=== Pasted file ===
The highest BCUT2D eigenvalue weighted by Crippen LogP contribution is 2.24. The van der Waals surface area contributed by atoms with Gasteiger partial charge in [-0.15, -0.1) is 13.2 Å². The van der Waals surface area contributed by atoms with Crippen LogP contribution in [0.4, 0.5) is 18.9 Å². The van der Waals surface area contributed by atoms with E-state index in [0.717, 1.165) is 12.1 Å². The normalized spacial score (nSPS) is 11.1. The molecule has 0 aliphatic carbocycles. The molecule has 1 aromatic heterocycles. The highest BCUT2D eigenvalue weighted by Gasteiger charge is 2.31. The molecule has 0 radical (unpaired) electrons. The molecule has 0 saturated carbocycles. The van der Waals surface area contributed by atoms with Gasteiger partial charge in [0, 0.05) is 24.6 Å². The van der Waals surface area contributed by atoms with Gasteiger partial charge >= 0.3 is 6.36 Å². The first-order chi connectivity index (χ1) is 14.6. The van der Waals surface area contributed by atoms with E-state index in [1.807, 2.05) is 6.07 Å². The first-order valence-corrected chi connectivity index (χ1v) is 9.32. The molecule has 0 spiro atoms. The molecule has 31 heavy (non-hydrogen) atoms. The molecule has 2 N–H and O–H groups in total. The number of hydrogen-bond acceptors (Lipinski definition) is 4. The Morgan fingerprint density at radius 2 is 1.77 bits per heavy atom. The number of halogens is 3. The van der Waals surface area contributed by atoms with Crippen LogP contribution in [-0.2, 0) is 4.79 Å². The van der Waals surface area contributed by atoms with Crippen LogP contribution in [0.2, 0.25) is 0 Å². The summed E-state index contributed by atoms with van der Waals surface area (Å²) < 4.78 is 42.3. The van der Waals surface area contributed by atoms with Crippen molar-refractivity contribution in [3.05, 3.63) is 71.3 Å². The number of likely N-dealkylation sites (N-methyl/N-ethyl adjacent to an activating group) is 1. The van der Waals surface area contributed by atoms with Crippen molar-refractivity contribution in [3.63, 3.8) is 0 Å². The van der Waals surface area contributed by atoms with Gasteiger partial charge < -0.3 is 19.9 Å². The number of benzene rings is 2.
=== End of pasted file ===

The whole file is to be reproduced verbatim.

The highest BCUT2D eigenvalue weighted by Crippen LogP contribution is 2.24. The van der Waals surface area contributed by atoms with Gasteiger partial charge in [-0.15, -0.1) is 13.2 Å². The van der Waals surface area contributed by atoms with Crippen LogP contribution in [0.4, 0.5) is 18.9 Å². The van der Waals surface area contributed by atoms with E-state index in [0.717, 1.165) is 12.1 Å². The normalized spacial score (nSPS) is 11.1. The molecule has 0 aliphatic carbocycles. The molecule has 1 aromatic heterocycles. The highest BCUT2D eigenvalue weighted by Gasteiger charge is 2.31. The molecule has 0 radical (unpaired) electrons. The molecule has 0 saturated carbocycles. The van der Waals surface area contributed by atoms with Gasteiger partial charge in [0, 0.05) is 24.6 Å². The van der Waals surface area contributed by atoms with Gasteiger partial charge >= 0.3 is 6.36 Å². The first-order chi connectivity index (χ1) is 14.6. The van der Waals surface area contributed by atoms with E-state index in [1.807, 2.05) is 6.07 Å². The first-order valence-corrected chi connectivity index (χ1v) is 9.32. The molecule has 0 spiro atoms. The molecule has 31 heavy (non-hydrogen) atoms. The molecule has 2 N–H and O–H groups in total. The number of hydrogen-bond acceptors (Lipinski definition) is 4. The Morgan fingerprint density at radius 2 is 1.77 bits per heavy atom. The number of halogens is 3. The van der Waals surface area contributed by atoms with Crippen LogP contribution in [-0.2, 0) is 4.79 Å². The van der Waals surface area contributed by atoms with Crippen LogP contribution in [0.2, 0.25) is 0 Å². The summed E-state index contributed by atoms with van der Waals surface area (Å²) < 4.78 is 42.3. The van der Waals surface area contributed by atoms with Crippen molar-refractivity contribution in [3.05, 3.63) is 71.3 Å². The number of likely N-dealkylation sites (N-methyl/N-ethyl adjacent to an activating group) is 1. The van der Waals surface area contributed by atoms with Crippen molar-refractivity contribution in [3.63, 3.8) is 0 Å². The van der Waals surface area contributed by atoms with Gasteiger partial charge < -0.3 is 19.9 Å². The number of benzene rings is 2.